Advisor: Dr. Michael Eichholz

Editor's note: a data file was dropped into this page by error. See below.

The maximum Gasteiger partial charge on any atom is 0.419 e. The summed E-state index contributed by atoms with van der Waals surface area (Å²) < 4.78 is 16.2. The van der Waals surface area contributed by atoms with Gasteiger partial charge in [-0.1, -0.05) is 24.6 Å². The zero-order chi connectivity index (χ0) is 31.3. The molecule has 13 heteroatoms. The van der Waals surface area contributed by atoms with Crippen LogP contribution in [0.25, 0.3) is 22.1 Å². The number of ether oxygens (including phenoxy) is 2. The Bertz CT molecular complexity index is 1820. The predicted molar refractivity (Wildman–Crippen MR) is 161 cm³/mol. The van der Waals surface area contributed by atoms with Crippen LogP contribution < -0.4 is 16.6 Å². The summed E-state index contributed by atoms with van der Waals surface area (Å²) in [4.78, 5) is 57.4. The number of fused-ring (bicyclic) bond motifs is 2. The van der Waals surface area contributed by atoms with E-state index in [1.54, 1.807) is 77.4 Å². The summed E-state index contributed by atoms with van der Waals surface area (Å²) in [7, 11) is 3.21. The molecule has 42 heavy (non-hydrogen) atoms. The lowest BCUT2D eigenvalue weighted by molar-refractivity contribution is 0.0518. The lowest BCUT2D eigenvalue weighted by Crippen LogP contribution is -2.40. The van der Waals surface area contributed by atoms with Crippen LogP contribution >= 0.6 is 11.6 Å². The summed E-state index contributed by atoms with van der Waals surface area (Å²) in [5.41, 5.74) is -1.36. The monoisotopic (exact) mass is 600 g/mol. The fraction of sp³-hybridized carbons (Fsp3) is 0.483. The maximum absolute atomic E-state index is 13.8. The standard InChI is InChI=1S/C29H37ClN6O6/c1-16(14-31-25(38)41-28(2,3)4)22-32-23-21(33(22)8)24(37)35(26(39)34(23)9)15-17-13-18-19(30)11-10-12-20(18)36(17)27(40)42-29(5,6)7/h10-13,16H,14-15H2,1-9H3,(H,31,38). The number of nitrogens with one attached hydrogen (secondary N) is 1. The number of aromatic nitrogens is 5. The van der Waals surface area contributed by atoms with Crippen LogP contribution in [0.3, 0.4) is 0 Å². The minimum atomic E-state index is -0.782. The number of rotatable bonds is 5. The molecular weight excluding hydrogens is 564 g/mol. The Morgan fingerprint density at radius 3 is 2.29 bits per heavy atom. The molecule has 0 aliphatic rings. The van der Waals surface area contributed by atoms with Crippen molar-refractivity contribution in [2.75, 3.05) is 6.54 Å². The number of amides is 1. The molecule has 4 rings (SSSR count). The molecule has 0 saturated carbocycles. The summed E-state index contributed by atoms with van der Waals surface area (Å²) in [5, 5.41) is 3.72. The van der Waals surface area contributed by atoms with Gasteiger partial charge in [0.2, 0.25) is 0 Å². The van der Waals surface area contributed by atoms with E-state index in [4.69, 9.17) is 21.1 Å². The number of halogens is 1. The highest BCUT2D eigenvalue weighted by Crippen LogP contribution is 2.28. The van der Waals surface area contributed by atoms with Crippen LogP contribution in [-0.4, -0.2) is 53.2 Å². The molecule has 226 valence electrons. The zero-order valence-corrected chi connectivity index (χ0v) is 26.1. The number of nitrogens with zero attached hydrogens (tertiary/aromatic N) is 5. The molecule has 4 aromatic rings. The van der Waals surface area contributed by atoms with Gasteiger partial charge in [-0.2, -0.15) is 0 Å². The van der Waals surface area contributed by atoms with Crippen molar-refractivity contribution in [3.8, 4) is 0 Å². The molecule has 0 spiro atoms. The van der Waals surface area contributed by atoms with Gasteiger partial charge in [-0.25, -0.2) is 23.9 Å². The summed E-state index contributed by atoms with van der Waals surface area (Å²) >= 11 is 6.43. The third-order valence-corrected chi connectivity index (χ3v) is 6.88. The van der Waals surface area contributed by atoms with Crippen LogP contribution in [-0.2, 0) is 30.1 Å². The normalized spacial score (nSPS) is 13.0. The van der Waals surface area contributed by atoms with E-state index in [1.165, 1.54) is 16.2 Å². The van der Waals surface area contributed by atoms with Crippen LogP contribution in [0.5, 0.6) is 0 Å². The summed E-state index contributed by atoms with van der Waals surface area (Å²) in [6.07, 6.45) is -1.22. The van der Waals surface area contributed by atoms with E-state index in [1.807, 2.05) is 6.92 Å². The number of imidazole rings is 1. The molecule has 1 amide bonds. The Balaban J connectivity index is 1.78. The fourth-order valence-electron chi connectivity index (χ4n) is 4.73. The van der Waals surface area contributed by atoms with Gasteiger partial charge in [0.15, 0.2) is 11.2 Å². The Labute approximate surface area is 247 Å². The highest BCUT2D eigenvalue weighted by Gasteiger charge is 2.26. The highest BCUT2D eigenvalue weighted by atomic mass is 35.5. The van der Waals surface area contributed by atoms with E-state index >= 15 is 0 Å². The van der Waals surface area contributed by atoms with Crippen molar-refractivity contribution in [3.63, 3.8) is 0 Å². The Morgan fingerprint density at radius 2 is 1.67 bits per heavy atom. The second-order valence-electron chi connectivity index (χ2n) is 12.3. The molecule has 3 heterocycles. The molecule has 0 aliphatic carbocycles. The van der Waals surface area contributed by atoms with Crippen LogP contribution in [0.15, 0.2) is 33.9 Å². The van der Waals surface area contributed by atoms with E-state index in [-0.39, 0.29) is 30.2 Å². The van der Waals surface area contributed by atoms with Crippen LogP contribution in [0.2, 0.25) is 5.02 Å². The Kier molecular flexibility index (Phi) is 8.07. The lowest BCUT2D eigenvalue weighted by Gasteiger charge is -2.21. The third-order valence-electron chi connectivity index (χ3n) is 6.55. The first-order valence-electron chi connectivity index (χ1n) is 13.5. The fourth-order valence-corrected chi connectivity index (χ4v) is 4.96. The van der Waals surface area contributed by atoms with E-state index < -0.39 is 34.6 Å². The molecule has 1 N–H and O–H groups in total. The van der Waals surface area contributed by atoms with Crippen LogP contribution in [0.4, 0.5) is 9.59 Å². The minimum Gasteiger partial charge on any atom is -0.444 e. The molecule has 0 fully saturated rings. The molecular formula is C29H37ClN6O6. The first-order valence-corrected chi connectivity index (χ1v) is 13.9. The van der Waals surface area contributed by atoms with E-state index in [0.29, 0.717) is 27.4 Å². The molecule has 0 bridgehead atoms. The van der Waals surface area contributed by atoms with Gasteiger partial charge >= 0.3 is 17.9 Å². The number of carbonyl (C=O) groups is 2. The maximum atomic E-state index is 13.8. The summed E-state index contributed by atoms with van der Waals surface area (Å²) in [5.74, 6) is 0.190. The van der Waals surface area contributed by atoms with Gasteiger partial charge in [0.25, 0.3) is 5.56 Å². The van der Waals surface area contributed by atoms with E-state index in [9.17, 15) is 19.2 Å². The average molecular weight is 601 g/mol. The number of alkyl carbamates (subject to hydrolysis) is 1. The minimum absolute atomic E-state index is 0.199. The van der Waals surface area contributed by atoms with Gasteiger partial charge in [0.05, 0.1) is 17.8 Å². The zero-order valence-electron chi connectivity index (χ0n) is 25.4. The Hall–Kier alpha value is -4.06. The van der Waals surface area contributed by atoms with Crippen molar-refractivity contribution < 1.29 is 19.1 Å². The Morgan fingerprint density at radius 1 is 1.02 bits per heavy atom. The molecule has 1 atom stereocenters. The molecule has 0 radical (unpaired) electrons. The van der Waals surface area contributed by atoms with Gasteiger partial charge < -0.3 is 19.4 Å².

Mississippi kites (Ictinia mississippiensis) experienced a population decline between 1900-1950 due to changing agricultural practices, but have since exhibited range expansion throughout the American Southwest, Great Plains and into urban centers. Although considered a species of continental importance and threatened by the state of Illinois, previous studies suggested that Kite populations in southern Illinois were stable or increasing, and reports from numerous natural heritage biologists, avian conservation organizations, and amateur birders suggest a substantial population increase across southern Illinois and range expansion away from historically utilized riparian areas, which may warrant de-listing the species. Numerous studies have investigated the importance of nest-site selection, habitat quality, and prey abundance on Mississippi kite nesting success, with some suggesting regional variability in extent to which these factors are influential. To determine the status of Mississippi kites in southern Illinois and identify factors influencing potential population growth and range expansion, high-quality kite nesting habitat will be identified through spatial analysis of land cover data in ArcGIS, reports from social media and birding resources such as eBird, and auto, foot, and boat surveys throughout 10 southern Illinois counties. Once located, nests will be monitored throughout the season and nesting habitat characteristsics will be recorded quantified. Diet will be analyzed via manual observations of prey delivery and fecal DNA analysis using next generation sequencing. The results of this study will help determine current population size and distribution of Mississippi kites in southern Illinois and inform management decisions regarding kite nesting habitat and prey resources.